As more people stay home from work or school, it’s no surprise that people are playing more video games. Verizon (NYSE: VZ) has released a report on how their customer’s usage behavior has changed during this global pandemic.
Verizon reports massive jump in gaming traffic
“As more entertainment options are canceled in communities across the US, an increase in video traffic and online gaming is not surprising,” noted Kyle Malady, Chief Technology Officer for Verizon. “While it is not clear yet how having millions of additional people working from home will impact usage patterns, we remain ready to address changes in demand if needed.”
The week-over-week numbers during peak hour usage show a staggering 75% increase in video game traffic. Earlier this week, we reported that Steam concurrent users are also reaching record highs. This provides even more confirmation that video games, as an industry, can thrive in such an unprecedented situation.
Video games benefited the most by far, according to the report. Web traffic saw only a 20% increase in that same time frame. Meanwhile, video streaming was up by 12% and social media traffic remained flat. This shows that people are turning to video games more than other forms of home entertainment.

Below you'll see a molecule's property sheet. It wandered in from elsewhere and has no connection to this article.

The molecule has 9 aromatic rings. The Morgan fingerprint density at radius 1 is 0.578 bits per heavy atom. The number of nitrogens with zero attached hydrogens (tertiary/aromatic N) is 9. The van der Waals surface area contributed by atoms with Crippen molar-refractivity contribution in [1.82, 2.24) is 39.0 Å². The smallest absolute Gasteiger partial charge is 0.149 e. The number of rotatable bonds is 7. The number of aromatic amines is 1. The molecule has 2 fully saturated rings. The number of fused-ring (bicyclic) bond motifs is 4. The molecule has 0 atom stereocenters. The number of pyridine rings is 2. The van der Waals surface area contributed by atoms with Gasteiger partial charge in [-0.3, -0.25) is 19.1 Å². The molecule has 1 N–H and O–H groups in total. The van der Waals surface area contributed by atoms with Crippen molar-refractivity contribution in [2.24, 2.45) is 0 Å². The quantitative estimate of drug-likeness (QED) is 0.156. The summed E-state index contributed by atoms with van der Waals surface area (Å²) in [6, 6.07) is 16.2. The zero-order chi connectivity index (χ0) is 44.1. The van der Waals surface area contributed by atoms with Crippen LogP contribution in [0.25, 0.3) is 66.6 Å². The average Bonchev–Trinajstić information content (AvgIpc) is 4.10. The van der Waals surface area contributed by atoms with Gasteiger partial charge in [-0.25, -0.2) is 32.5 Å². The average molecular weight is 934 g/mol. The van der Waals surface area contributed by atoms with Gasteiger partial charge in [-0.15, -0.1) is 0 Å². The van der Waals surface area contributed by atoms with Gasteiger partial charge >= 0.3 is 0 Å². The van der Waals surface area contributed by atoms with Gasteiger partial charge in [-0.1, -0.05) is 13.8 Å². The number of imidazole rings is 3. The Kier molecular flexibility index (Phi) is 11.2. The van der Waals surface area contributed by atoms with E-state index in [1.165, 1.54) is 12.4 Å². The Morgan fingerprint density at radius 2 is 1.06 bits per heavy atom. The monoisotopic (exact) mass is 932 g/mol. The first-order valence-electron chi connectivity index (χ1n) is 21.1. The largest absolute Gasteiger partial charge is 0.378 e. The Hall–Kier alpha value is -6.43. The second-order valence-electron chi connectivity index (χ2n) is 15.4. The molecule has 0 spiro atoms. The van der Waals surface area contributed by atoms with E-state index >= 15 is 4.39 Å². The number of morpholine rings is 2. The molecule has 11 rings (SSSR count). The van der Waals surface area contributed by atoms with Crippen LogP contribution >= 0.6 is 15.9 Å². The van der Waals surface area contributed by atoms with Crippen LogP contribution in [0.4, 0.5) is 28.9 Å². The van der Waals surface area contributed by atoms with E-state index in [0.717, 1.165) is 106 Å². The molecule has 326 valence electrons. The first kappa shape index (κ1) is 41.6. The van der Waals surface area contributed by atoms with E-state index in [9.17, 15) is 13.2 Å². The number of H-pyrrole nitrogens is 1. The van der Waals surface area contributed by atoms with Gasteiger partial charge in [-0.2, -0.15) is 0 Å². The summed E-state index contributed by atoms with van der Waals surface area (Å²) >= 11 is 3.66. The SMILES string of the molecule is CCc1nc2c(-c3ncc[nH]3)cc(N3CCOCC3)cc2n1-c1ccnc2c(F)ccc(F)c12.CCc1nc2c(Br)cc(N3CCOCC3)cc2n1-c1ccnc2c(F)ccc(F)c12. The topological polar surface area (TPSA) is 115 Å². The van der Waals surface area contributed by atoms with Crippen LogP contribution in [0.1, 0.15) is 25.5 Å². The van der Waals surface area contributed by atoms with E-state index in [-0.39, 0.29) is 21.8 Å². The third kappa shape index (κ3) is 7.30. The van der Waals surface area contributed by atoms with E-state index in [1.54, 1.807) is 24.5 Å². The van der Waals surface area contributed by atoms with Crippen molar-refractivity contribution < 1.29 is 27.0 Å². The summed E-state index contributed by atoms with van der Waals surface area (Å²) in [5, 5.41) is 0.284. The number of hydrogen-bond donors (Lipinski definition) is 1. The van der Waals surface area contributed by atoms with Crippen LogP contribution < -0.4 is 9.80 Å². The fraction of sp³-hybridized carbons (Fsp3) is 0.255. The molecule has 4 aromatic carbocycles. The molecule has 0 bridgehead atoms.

This news should bode well for investors looking to make a play in the gaming space. As many sectors continue to hit record lows, video games are one of the few industries where there’s good news.
Wedbush Securities analyst Michael Patcher spoke with The Hollywood Reporter earlier this month about video games during this pandemic:
People are staying indoors for sure, so by logical extension, they’re engaged in indoor activities to a greater extent than before. That suggests greater gaming activity. Share prices for game publishers have held up relatively well in the market malaise, so it appears that investors believe people are playing more.
Demand for video games seems to be at an all-time high right now. It will be interesting to see if and how this will reflect on upcoming quarterly results from the big publishers.